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Spray all you like, it won’t stop Covid | India News


They make for great photos, but do fire trucks raining bleach on streets serve any purpose? Why is the sight of an aproned, gloved and masked person constantly mopping the floor with disinfectant so reassuring these days? Are we lulling ourselves into a false sense of safety?
Hygiene Theatre
Derek Thompson at The Atlantic calls the ongoing chemical war against Covid “hygiene theatre”. In the past few months, we have seen Spanish authorities spraying bleach on sandy beaches, New York’s subway workers sanitising not only the seats and poles but also the walls of trains with disinfectant, drones being used to spray buildings, and weary Indian workers being doused with sodium hypochlorite on returning to their home states. “Game over, virus,” each scene says, but Thompson asks, “What if this is all just a huge waste of time?”
Wrong Estimate
One reason for the offensive is that we have overestimated the virus’ strength. A study published in March claimed it survives in air for 3 hours, and for several days on steel and plastic surfaces. But Emanuel Goldman, a microbiology professor at Rutgers New Jersey Medical School, tells Thompson such findings arise from conditions you will never find in the real world. “As many as 100 people would need to sneeze on the same area of a table to mimic some of their experimental conditions.”
Goldman’s own article in The Lancet describes some of these unrealistic lab conditions. The previous SARS virus, for instance, was shown to last up to six days on a surface smeared with about 10 million viral particles. However, Goldman says patients don’t sneeze or cough out so many particles. A droplet from a flu patient, for instance, typically contains only 10-100 viral particles.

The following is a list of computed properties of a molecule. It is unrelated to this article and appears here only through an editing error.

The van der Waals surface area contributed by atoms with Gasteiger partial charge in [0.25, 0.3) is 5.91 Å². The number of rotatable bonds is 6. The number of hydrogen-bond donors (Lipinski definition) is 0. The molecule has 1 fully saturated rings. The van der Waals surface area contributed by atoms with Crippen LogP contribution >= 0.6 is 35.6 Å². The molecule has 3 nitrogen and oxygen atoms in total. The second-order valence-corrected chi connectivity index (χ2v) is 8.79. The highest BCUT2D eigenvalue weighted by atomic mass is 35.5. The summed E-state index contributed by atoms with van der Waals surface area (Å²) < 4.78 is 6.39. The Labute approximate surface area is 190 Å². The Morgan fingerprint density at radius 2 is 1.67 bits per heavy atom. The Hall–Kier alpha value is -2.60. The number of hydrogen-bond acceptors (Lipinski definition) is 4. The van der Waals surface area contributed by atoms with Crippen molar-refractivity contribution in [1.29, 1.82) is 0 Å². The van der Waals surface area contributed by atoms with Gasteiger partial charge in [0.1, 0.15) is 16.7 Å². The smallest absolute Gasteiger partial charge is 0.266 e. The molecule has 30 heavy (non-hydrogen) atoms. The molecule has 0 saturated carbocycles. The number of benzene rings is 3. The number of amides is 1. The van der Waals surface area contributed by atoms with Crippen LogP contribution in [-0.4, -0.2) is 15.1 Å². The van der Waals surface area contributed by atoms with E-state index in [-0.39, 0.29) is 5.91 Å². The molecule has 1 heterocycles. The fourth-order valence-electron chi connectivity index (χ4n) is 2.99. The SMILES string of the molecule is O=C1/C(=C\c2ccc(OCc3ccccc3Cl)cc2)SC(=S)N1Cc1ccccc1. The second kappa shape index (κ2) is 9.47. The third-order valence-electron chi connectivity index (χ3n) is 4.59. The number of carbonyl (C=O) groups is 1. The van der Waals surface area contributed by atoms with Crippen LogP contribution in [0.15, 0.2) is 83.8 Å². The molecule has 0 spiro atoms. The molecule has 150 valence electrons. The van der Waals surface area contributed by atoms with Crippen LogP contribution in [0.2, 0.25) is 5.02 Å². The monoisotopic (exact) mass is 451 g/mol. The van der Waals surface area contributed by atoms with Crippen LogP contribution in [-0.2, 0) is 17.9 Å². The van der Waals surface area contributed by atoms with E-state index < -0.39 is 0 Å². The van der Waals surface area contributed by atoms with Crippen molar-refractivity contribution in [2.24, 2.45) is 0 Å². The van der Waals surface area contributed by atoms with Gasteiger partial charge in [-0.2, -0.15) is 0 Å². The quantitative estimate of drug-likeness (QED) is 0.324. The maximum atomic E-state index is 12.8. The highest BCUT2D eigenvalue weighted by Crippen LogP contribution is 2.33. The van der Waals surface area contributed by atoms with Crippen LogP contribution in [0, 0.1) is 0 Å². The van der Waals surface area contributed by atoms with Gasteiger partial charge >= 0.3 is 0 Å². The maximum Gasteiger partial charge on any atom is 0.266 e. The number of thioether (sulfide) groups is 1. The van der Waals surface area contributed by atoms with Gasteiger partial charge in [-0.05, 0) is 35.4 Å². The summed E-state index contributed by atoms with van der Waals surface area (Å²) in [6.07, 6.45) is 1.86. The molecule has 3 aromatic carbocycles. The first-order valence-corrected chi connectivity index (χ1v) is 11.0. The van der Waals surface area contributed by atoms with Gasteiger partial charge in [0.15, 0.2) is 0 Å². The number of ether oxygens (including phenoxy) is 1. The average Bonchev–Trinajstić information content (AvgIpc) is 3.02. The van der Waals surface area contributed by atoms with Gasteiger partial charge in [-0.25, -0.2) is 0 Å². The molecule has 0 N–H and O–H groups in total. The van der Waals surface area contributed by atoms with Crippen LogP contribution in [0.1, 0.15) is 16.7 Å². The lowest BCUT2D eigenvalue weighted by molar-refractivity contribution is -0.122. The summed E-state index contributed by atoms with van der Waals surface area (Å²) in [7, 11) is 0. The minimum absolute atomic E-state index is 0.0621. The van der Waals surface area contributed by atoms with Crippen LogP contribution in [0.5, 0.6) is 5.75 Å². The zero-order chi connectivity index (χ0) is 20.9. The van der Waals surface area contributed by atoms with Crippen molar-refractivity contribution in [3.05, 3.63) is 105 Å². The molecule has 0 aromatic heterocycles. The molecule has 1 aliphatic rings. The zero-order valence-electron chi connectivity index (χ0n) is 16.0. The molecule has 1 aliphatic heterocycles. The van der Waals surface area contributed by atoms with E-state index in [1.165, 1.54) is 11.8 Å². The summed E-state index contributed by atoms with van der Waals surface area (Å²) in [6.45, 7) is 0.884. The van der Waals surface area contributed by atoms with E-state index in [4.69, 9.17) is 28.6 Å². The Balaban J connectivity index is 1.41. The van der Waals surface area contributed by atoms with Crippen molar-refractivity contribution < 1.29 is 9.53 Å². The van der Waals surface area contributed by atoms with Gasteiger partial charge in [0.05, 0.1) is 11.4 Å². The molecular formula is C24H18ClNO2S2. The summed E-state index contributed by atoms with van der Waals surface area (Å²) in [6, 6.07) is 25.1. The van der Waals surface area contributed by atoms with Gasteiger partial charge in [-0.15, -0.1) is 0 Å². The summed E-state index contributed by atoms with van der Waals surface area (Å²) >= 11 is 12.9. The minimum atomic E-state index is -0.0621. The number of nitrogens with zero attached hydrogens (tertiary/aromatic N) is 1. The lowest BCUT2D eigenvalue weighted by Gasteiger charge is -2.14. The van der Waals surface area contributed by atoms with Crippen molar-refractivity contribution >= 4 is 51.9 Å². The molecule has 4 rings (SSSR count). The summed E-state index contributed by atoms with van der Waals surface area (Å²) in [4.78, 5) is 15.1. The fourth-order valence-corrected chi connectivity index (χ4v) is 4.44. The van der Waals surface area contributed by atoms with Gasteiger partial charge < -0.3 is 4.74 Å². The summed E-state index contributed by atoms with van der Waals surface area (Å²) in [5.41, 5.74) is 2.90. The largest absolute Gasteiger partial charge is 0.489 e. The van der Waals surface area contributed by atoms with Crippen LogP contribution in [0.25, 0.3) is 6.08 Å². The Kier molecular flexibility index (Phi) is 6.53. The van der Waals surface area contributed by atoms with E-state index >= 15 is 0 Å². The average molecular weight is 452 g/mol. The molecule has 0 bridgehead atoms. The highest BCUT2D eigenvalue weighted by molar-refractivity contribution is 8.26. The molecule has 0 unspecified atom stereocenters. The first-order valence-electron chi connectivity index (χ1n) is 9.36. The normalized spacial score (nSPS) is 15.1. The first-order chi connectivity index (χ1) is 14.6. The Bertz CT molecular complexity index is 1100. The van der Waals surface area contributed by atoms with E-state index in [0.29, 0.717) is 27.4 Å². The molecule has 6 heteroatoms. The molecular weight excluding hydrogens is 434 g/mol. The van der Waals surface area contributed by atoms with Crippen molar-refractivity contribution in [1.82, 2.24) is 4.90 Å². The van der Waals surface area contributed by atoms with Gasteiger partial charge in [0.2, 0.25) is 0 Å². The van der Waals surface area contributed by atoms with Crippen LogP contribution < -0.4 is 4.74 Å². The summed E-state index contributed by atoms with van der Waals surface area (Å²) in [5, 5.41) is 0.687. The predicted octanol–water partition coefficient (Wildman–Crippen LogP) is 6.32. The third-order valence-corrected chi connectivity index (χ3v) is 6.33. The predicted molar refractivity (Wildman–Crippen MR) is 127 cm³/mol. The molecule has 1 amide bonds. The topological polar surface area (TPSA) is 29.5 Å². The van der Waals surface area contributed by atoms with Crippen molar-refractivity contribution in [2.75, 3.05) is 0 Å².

Respiratory Transmission
Goldman says we are also vastly exaggerating the risk of infection from surfaces. The chances of your picking up the virus from a doorknob or table surface are “very small”, and the only way it can happen is if a patient coughs or sneezes on that surface and you touch it within an hour or two. A Covid outbreak in a Seoul skyscraper seems to prove his point.
More than 1,000 workers and residents used the building’s elevators every day, but while half the staff of a call centre on the 11th floor fell ill, “less than 1% of the remainder of the building contracted Covid-19,” says Thompson, adding that they all were “surely touching the same buttons within minutes of one another.”
This isn’t surprising because Covid is known to spread mainly through airborne person-to-person transmission. A call centre, where many people continuously talk in an enclosed space, is a perfect breeding ground for it.
Optics, Mainly
If science does not back this ‘hygiene theatre’, why are the authorities and common people wasting time and money on it? “These efforts may help people feel like they and their government are combating the coronavirus,” says The New York Times. People want “to be able to say, ‘I cleaned it. I know it’s safe,’” Joshua Santarpia, an associate professor of pathology and microbiology at the University of Nebraska Medical Center, tells the paper.
Nonetheless, these rituals only “make us feel safer but don’t actually do much to reduce risk,” says Thompson. In fact, they can increase the risk of Covid.
Perils of Hygiene
While there’s nothing wrong with staying clean and germ-free, this pointless show of hygiene is actually hurting the fight against Covid in two ways, says Thompson. One, it diverts resources from more important tasks. For example, the New York City subway will spend more than $100 million this year on “new cleaning practices and disinfectants” when it has had to reduce staff and services.
Secondly, this show of doing something about the virus creates a false sense of security among people, which can lead to more infections. Someone whose street has just been sprayed with bleach might think it’s safe to go out without a mask.

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